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Developer says it will build Strip District project without tax package

People come and go from the Pittsburgh Public Market in the Terminal Building along Smallman Street in the Strip District on Saturday, December 5, 2012. Buncher Co. wants to tear down part of the building that houses the market to make way for a new development.

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Tuesday, Jan. 8, 2013, 10:26 a.m.

A Strip District-based developer Tuesday withdrew its request for taxpayer assistance on an ambitious plan to transform acres of parking lots along the Allegheny River into a mix of townhomes and shops called Riverfront Landing.

The Buncher Co.'s decision ends nearly seven months of uncertainty over whether Pittsburgh City Council would grant a controversial $50 million tax-financing package that city planners said would hasten construction of needed road and utility lines but some politicians decried as a blind giveaway.

“We didn't vote on a $50 million project that, it turns out, Buncher didn't want and didn't need. That's a positive,” said Councilman Patrick Dowd, who refused to introduce legislation to create the tax-increment financing district in the Strip. “That's revenue we're not going to give over now.”

But it also means city officials, primarily the Urban Redevelopment Authority, will have less influence on how Buncher proceeds with construction plans on the 63 acres it owns along the river between 11th and 21st streets, which the company said is one of the largest development-worthy tracts of its kind next to a major city's Downtown.

“We're relying on Buncher to make the investment now rather than being able to define and design and fund it in one tidy package with all of these public amenities,” said Paul Svoboda, the URA's special projects manager. “We were in the driver's seat ... and now we're in the passenger's seat. It's not ideal.”

Tom Balestrieri, president of Buncher Co., said in a statement that the company wanted to eliminate “any perceived public risk in the project” by self-financing potentially millions of dollars in street, storm water, utility line and other infrastructure improvements needed to support Buncher's initial development phase, which is bounded by 11th and 14th streets, Smallman Street and the riverbank in the Strip.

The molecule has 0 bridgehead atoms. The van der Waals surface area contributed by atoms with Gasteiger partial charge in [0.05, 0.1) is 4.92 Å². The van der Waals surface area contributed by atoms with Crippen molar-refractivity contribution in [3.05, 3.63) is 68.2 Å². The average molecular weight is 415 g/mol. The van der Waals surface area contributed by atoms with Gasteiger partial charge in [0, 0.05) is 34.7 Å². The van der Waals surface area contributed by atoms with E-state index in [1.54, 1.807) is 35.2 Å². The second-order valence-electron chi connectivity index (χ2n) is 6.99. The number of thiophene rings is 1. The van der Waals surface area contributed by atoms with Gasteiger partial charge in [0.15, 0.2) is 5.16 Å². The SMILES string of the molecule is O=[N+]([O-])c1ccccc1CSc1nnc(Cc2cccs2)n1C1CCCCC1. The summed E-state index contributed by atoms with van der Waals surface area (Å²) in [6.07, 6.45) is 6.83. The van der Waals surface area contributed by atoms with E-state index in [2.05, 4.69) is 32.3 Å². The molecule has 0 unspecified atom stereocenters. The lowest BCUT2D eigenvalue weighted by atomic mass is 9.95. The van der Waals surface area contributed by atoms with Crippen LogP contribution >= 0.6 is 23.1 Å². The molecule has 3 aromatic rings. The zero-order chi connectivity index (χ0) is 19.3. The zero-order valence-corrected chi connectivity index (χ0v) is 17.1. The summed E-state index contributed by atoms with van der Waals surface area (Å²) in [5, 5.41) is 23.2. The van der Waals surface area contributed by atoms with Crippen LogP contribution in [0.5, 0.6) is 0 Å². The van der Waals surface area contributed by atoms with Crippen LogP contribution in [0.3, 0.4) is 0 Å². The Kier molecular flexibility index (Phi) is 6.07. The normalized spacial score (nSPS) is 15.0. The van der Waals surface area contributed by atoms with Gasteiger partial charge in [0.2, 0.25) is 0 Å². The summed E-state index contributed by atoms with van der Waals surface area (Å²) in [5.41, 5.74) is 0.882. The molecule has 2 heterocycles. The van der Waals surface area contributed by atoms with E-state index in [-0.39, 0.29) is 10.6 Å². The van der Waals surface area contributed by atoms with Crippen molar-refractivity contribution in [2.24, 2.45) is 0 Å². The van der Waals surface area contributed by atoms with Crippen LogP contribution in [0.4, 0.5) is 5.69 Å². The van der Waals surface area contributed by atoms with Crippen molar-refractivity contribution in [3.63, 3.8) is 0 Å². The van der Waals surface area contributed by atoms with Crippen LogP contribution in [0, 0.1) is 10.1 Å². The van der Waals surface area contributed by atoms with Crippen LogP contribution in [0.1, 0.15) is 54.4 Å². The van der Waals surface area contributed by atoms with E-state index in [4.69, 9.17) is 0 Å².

Tax-increment financing, known as TIFs, allow governments or companies to borrow money to jump-start development projects.

Ideally, the money borrowed is repaid over a 20-year term using part of the additional tax revenue — known as the increment — the new development generates. Buncher officials said they would have been willing to front the money to eliminate risk to taxpayers.

“While we applaud this arrangement as unique and creative, the negative perception of TIF programs by the community has proven too great to overcome,” Balestrieri said. “The Buncher Company has earned a highly respected reputation over the last 60 years and does not wish to participate in a financing program the community views negatively.”

Balestrieri told the Tribune-Review on Friday that he believed Dowd's opposition to the project was politically motivated. Dowd, a Highland Park Democrat, once ran against Mayor Luke Ravenstahl, a fellow Democrat, and was highly critical of Ravenstahl's efforts to team with Buncher to redevelopment the Allegheny riverfront. Dowd said his opposition isn't political, he just dislikes the plan to reshape the district.

Buncher's larger plan includes public amenities such as recreational access to the river via a large piazza at the end of 17th Street, which would extend to Smallman if Buncher is able to acquire the more than 80-year-old Produce Terminal and demolish the western end of it. Buncher has an exclusive option to buy the Produce Terminal from the URA for $1.8 million.

Before that occurs, Buncher wants the URA to resolve a lawsuit the Allegheny Valley Railroad filed against it regarding the URA allowing the building to be used for retail shops rather than produce wholesalers. A trial is set for Jan. 24.

Some neighbors, merchants and politicians worry that the redevelopment plan — specifically the potential overhaul of the Produce Terminal — would ruin the historic charm of the Strip. Buncher wants to modernize the 1,478-foot-long Produce Terminal, which has no heating or cooling systems, to attract retailers in place of produce wholesalers, some of whom have already relocated out the Strip District.

Critics raised concerns about plans that show Buncher could create private, gated drives in parts of its development. Officials said Tuesday, however, that they plan to dedicate the new streets to the city for public use.

Jeremy Boren is a staff writer for Trib Total Media. He can be reached at 412-320-7935 or

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